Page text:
IDH-mutant brainstem gliomas in adolescent and young adult patients: Report of three cases and review of the literature

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Chang, Ellen K., Smith‐Cohn, Matthew A., Tamrazi, Benita, Ji, Jianling, Krieger, Mark, Holdhoff, Matthias, Eberhart, Charles G., Margol, Ashley S., Cotter, Jennifer A.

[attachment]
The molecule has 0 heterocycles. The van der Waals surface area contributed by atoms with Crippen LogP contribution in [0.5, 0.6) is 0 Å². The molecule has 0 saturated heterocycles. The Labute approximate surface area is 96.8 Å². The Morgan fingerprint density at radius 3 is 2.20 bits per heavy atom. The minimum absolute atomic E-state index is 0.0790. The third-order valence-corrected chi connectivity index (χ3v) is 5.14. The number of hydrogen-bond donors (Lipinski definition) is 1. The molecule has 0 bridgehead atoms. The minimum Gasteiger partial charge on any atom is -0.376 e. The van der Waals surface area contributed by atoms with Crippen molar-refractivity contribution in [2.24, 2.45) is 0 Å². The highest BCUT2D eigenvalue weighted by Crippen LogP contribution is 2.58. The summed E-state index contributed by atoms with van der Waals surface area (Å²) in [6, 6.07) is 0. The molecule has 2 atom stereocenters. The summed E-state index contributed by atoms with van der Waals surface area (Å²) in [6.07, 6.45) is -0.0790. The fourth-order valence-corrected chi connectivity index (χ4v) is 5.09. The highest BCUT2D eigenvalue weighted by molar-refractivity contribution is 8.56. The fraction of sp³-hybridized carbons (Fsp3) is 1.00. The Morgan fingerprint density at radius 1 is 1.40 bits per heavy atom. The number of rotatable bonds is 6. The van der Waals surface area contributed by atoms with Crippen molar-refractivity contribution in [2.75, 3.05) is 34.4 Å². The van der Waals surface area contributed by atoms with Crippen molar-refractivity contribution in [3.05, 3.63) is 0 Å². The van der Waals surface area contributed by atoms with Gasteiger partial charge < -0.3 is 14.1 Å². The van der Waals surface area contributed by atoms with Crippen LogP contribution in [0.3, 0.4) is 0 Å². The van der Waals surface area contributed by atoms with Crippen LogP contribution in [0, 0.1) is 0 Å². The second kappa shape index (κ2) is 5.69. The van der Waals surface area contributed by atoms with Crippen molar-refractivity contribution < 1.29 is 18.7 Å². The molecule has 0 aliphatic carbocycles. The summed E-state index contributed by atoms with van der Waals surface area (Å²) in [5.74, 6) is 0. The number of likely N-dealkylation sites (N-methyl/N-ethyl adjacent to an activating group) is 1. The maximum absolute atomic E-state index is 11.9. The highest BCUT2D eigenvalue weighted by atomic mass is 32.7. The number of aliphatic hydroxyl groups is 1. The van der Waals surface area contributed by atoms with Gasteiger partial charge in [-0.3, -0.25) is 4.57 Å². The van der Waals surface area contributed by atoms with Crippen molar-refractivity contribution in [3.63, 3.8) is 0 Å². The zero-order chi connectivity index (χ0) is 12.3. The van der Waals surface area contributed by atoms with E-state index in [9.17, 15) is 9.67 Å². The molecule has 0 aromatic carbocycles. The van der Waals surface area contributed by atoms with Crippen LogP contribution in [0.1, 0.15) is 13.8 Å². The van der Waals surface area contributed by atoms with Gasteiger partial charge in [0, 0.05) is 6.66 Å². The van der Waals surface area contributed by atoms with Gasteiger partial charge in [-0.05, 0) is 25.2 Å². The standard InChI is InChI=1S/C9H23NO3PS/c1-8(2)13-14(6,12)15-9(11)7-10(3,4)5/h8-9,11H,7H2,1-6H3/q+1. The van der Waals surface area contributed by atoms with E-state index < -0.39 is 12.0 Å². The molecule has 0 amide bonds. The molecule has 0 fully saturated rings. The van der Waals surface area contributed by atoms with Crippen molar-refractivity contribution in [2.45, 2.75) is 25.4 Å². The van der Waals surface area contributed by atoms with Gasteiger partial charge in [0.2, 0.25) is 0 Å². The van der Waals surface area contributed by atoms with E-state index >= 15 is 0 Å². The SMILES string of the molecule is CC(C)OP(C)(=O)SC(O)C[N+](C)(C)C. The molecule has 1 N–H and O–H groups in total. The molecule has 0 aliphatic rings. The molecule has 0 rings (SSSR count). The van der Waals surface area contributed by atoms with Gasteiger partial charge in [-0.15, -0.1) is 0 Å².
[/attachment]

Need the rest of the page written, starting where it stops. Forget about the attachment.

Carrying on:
In contrast to adult gliomas, isocitrate dehydrogenase (IDH) mutations are rare in pediatric and adolescent gliomas. In a recent series of over 1000 pediatric low grade gliomas (LGG), the IDH1 R132H mutation was found in only 0.8% of studied cases, with those identified occurring in older children/adolescents (median 15.7 years) and exclusively in the cerebral hemispheres (1). Other studies show a slightly higher incidence (up to 16%) of IDH mutations in pediatric high grade gliomas (HGG), with comparable age range and exclusivity to hemispheric locations (2). IDH-mutant gliomas arising in the brainstem are exceedingly rare in both the adult and pediatric population. Infratentorial location is uncommon in diffuse gliomas, with 5% or less occurring in the brainstem, cerebellum, or spinal cord, and IDH mutations in the infratentorial compartment appear to be rare (7%) (3–5). Brainstem gliomas are very rare in adults, but approximately 10% of pediatric CNS tumors occur in this location, with diffuse midline glioma, K27M-mutant representing most cases.